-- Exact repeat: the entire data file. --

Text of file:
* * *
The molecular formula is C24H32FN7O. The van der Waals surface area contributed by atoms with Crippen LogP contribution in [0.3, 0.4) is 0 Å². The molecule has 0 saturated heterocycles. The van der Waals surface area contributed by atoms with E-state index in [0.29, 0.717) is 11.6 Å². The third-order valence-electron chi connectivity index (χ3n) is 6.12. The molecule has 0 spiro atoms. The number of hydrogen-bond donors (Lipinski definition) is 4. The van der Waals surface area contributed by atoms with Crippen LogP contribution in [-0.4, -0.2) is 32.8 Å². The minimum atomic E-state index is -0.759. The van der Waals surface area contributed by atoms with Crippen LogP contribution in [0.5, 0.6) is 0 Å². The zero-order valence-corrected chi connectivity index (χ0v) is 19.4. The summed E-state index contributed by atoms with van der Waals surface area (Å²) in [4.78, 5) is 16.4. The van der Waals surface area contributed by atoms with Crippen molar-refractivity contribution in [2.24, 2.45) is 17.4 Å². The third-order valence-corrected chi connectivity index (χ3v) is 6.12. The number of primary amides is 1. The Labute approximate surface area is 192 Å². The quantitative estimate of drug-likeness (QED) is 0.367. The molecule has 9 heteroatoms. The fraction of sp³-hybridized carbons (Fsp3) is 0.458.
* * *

The molecular formula is C24H32FN7O. The van der Waals surface area contributed by atoms with Crippen LogP contribution in [0.3, 0.4) is 0 Å². The molecule has 0 saturated heterocycles. The van der Waals surface area contributed by atoms with E-state index in [0.29, 0.717) is 11.6 Å². The third-order valence-electron chi connectivity index (χ3n) is 6.12. The molecule has 0 spiro atoms. The number of hydrogen-bond donors (Lipinski definition) is 4. The van der Waals surface area contributed by atoms with Crippen LogP contribution in [-0.4, -0.2) is 32.8 Å². The minimum atomic E-state index is -0.759. The van der Waals surface area contributed by atoms with Crippen LogP contribution in [0.5, 0.6) is 0 Å². The zero-order valence-corrected chi connectivity index (χ0v) is 19.4. The summed E-state index contributed by atoms with van der Waals surface area (Å²) in [4.78, 5) is 16.4. The van der Waals surface area contributed by atoms with Crippen molar-refractivity contribution in [2.24, 2.45) is 17.4 Å². The third-order valence-corrected chi connectivity index (χ3v) is 6.12. The number of primary amides is 1. The Labute approximate surface area is 192 Å². The quantitative estimate of drug-likeness (QED) is 0.367. The molecule has 9 heteroatoms. The fraction of sp³-hybridized carbons (Fsp3) is 0.458.